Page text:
WP1 Pursue forward genetics with Arabidopsis thaliana as the model species. Parenchymatous bundle sheaths are found in both C3 and C4 species, and their gene regulatory systems appear to be largely conserved. The C3 species Arabidopsis thaliana can therefore be used as the model for the identification of genes that are required for bundle sheath ontogeny and maintenance (BSOM genes). To discover these genes a forward genetic approach will be pursued. Since BS cells of C3 plants are only detectable upon microscopic examination, changes in their properties cannot be easily visualised non-destructively. We will therefore mark BS cells of Arabidopsis concomitantly by expressing firefly luciferase (LUC) and a chloroplast-located GFP (cGFP) under the control of known bundle sheath specific promoters from the glycine decarboxylase P protein gene of the C4 species F. trinervia (Asteraceae) and the sulphate transporter gene (Sult2;2) of A. thaliana. The luciferase activity imaging allows an easy estimation of quantitative deviations in reporter gene activity, but with a low spatial, i.e. cellular, resolution. The chloroplast-located GFP permits a rough estimation of chloroplast numbers. A. thaliana plants containing bundle sheath specific reporter genes will be mutagenized by ethyl methane sulfonate (EMS) or by introduction of activation tags, and mutant lines with deviating amounts of reporter gene expression will be identified and the responsible genes will be isolated.

WP2 Verify gene function in C3 dicot model (Arabidopsis) and crop plants (rapeseed) by a synthetic biology approach. BSOM genes identified in WP1 have firstly to be verified for their function in BS ontogeny and maintenance. Similarly, candidate BSOM genes that have emerged from comparative transcriptome profiling of mesophyll and bundle sheath cells of closely related C3/C4 pairs (WP4) need to be tested for their suspected function. We will pursue a two-tiered verification strategy. Firstly, we will apply gene knock-out and over-expression approaches in Arabidopsis. This allows relatively large numbers of genes to be tested and, since we are aiming to identify genes of universal and conserved function in BS ontogeny and maintenance, Arabidopsis should be a good testing model. Finally, the conserved function of BSOM genes and hence their universal application for the genetic engineering of C4 traits into current C3 crops will then be tested in the dicot crop rapeseed.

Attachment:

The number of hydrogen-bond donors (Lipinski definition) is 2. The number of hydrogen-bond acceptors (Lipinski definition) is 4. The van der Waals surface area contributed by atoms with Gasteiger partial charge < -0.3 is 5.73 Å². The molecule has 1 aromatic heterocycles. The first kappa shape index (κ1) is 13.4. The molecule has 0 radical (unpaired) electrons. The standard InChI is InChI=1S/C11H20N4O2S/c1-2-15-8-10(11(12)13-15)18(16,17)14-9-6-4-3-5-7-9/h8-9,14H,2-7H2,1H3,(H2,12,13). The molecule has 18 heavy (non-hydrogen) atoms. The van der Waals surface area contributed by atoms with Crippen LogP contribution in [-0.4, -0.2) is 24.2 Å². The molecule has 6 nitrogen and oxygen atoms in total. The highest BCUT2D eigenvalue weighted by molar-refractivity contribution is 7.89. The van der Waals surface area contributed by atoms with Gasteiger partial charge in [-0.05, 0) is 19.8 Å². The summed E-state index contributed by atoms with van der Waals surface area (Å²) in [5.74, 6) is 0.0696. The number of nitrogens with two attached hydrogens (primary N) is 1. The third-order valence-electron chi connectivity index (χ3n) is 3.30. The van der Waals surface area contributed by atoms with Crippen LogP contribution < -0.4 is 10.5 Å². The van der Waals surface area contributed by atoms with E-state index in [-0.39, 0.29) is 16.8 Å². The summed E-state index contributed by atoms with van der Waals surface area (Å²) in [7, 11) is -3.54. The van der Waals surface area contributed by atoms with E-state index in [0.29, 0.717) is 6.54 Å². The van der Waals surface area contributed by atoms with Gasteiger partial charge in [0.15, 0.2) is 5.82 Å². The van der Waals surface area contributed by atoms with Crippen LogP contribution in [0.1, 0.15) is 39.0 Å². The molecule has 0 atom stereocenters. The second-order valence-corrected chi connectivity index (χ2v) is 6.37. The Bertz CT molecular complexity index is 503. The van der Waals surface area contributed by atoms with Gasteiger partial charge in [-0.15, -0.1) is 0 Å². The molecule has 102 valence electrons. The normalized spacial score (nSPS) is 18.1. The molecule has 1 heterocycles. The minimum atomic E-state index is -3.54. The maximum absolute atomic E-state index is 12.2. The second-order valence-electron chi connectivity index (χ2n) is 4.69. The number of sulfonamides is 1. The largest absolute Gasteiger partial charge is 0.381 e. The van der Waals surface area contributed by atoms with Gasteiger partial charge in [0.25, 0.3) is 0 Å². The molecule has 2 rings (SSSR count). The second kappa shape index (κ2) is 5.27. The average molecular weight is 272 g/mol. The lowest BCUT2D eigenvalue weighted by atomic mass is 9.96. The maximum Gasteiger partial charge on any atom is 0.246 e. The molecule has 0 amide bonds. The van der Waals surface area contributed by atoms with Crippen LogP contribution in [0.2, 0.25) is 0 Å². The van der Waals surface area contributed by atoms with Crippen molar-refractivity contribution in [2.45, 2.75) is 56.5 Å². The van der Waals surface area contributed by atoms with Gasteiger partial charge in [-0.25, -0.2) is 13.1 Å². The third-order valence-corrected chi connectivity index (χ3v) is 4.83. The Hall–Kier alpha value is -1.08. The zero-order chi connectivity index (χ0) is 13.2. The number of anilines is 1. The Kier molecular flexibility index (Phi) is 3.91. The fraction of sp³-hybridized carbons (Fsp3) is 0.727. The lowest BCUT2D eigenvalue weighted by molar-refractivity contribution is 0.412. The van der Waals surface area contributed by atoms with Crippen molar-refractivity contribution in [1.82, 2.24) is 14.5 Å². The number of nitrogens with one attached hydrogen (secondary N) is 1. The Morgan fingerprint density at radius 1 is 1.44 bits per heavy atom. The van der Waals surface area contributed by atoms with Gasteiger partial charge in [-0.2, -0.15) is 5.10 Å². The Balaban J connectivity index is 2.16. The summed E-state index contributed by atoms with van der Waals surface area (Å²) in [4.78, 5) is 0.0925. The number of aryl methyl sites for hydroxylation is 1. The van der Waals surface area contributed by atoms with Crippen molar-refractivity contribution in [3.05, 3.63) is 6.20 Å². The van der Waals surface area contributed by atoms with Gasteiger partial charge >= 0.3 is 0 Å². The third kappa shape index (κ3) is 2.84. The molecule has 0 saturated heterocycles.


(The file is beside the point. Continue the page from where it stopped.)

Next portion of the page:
WP3 Transcriptomes of C3 and C4 pairs. The major objective of this work package is the identification of candidate genes governing the complex trait C4 photosynthesis through genome-wide comparative transcriptomic analysis of closely related pairs of C3 and C4 plants and of C4 revertants. In this context, it is important to: i) Study multiple reference points to unravel the common principles independent of the phylogenetic context. That is why we have strategically selected pairs of C3 and C4 plants from the monocotyledonous (Panicum spp.) and dicotyledonous (Atriplex spp.) groups. ii) Compare the dynamic changes in the transcriptomes over multiple stages of leaf development since it is expected that the major anatomical differences between C3 and C4 leaves, such as Kranz anatomy, are established early in leaf development, whereas the differences in biochemistry and photosynthesis are manifest later in leaf development. Hence, we will generate a differential time series of gene expression patterns during the ontogeny of leaves in C3 and C4 species to gain insights into the early events giving rise to a functional C4 leaf anatomy and into the late events that are part of maintaining these features in a mature leaf. On the basis of previous experience, we will analyse seven leaf stages, starting with emerging leaf initials and then following the leaf development over 6 consecutive days until a young photosynthetically active source leaf is established. These experiments will be conducted with 3 replicates each (i.e., 7 leaf stages times 3 replicates, 21 libraries per species to be analysed). We will do 4 contrasts: C3 Panicum vs. C4 Panicum, C3 Atriplex prostata vs. C4 Atriplex rosea, Amaranthus edulis C4 mutant, Amaranthus edulis wild type, C4 Alloteropsis semialata, C3 revertant Alloteropsis semialata. This will generate a total of 8 times 21 = 168 libraries to be sequenced, which will require 168 Solexa lanes. For Panicum ssp., we are currently planning P. maximum as the C4 species and Panicum clandestinum (= Dicanthelium clandestinum) as the C3 species. However, since the phylogenetic relationships of the grasses are frequently updated, we will re-assess the choice of species if recent phylogenies indicate more closely related species.